Chief scout and two others expelled from Scouting Ireland
Youth organisation board expels senior figures following long disciplinary process
Scouting Ireland’s board took the decision to expel chief scout Christy McCann (pictured) and two senior officials. Photograph: Scouting Ireland Facebook page
Scouting Ireland’s board has expelled the chief scout and two senior figures, who were at the centre of a controversy over governance and safeguarding standards, from the organisation.
A fourth senior officer, chief commissioner Thérèse Bermingham, was suspended for two years from holding any position outside her local scout group.
The decision was taken by the board on January 10th, following a three-year disciplinary process. The four were given three weeks to respond, and the decision was finalised last week.
In a statement to members on Monday, Scouting Ireland said the board had made findings of misconduct against the four senior volunteers under the organisation’s disciplinary process.
In early 2018, The Irish Times reported a confidential review had found the four senior figures’ handling of a rape allegation, concerning two adult volunteers, had been “deeply flawed”.
The four officials stepped aside in April 2018 as the controversy facing the organisation deepened, with the then minister for children, Katherine Zappone, suspending its State funding.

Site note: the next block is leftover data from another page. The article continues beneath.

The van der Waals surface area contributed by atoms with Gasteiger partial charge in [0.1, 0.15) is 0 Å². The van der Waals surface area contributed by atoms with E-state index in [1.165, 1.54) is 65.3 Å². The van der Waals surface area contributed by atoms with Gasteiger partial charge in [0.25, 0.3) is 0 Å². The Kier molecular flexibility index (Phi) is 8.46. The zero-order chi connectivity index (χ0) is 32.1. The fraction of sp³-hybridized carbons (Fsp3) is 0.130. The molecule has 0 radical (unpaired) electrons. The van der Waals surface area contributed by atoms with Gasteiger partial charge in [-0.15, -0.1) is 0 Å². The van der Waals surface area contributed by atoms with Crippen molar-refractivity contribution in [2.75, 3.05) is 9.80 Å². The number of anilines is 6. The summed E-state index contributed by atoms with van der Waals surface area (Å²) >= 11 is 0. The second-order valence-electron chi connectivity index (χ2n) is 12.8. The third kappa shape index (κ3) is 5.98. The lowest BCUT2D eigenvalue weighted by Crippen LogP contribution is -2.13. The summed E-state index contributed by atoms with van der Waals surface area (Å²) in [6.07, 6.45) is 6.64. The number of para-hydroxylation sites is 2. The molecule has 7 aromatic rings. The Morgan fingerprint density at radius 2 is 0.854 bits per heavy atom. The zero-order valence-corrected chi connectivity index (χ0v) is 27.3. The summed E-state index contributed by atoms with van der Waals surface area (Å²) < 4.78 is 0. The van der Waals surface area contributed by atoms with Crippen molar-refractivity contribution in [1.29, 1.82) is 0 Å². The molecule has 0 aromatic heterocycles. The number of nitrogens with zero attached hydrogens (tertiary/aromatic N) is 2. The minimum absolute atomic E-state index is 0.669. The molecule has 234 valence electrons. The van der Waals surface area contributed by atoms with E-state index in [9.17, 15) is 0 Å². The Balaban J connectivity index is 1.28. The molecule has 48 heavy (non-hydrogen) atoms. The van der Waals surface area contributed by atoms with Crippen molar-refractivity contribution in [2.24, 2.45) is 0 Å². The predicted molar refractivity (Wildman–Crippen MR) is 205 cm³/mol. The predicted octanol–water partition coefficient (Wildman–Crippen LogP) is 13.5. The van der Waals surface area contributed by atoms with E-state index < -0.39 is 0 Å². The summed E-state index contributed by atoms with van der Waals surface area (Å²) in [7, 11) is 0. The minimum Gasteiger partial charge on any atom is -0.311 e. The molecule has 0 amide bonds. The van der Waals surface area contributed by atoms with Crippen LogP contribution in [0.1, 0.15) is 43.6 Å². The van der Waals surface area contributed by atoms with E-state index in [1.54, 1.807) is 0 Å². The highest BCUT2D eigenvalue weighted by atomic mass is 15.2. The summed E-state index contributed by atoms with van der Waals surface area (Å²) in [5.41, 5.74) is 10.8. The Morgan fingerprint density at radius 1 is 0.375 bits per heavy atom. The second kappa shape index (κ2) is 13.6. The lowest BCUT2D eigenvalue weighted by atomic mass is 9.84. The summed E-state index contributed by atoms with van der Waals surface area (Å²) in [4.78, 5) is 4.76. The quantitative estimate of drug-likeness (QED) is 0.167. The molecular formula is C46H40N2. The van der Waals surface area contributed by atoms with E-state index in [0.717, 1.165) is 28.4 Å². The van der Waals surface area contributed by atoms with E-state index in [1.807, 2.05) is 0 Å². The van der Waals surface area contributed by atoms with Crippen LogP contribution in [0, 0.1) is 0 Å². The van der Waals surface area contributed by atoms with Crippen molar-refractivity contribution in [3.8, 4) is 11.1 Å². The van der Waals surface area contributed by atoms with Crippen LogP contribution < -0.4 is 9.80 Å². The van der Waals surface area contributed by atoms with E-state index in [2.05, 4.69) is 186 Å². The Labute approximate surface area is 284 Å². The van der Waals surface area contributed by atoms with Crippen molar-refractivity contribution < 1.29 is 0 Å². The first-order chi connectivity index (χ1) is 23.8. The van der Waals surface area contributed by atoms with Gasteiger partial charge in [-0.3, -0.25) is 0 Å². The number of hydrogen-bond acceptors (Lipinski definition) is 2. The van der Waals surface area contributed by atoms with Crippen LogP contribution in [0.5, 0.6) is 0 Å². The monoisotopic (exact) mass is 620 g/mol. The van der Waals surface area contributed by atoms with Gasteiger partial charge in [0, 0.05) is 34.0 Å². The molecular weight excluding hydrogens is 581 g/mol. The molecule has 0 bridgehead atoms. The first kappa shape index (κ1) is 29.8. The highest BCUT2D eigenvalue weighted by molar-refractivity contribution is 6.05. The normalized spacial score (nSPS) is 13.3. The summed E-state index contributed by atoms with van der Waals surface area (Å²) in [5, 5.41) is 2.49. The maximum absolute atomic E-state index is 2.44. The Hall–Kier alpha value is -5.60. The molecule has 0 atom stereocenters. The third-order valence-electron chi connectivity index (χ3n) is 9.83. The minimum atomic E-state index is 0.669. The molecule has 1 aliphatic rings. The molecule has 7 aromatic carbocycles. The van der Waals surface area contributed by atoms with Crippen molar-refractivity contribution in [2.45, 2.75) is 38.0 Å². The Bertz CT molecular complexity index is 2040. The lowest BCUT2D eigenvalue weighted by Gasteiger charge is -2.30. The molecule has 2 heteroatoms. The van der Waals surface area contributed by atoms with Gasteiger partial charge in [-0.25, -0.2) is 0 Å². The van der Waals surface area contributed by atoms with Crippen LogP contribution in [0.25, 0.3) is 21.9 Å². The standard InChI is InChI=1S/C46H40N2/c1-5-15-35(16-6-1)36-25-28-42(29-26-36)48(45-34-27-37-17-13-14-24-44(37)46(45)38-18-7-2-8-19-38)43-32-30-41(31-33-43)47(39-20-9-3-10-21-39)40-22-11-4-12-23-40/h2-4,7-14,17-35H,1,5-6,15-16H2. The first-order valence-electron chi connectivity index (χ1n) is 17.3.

A subsequent independent investigation by barrister Lorna Lynch, completed in early 2019, concluded the four had acted inappropriately in handling the allegation.
A subcommittee set up to deal with the findings in late 2019 decided to suspend Mr McCann, Mr Shalloo and Ms Bermingham. Mr Kehoe had already been replaced when the previous entire board resigned, amid a governance overhaul.
The suspensions were upheld last year following a further protracted appeal process.
In a message to members, Scouting Ireland board chairman Adrian Tennant said the board had considered “all correspondence and mitigation” from the four ahead of its final decision, he said. “This brings to a close a long and difficult matter for Scouting Ireland, for all those concerned,” he said.
Saying she was “absolutely astounded” by the misconduct accusations, Ms Bermingham said “the whole matter” has “been the cause of serious personal distress and leaves me deeply saddened by the actions of some fellow scouts”.
The “poor treatment of volunteers” would discourage others from seeking senior roles, she said.
Referring to the description of the complaint as rape, she said “the only time that term was ever used” was in “an early, inaccurate, draft of Mr Ian Elliot’s safeguarding report”.
An allegation, she said, was made in December 2015 to Scouting Ireland by an adult scout that she had been indecently assaulted by another adult scout at a scouting event in summer 2009.
Mr McCann, Mr Shalloo and Mr Kehoe were also contacted for comment.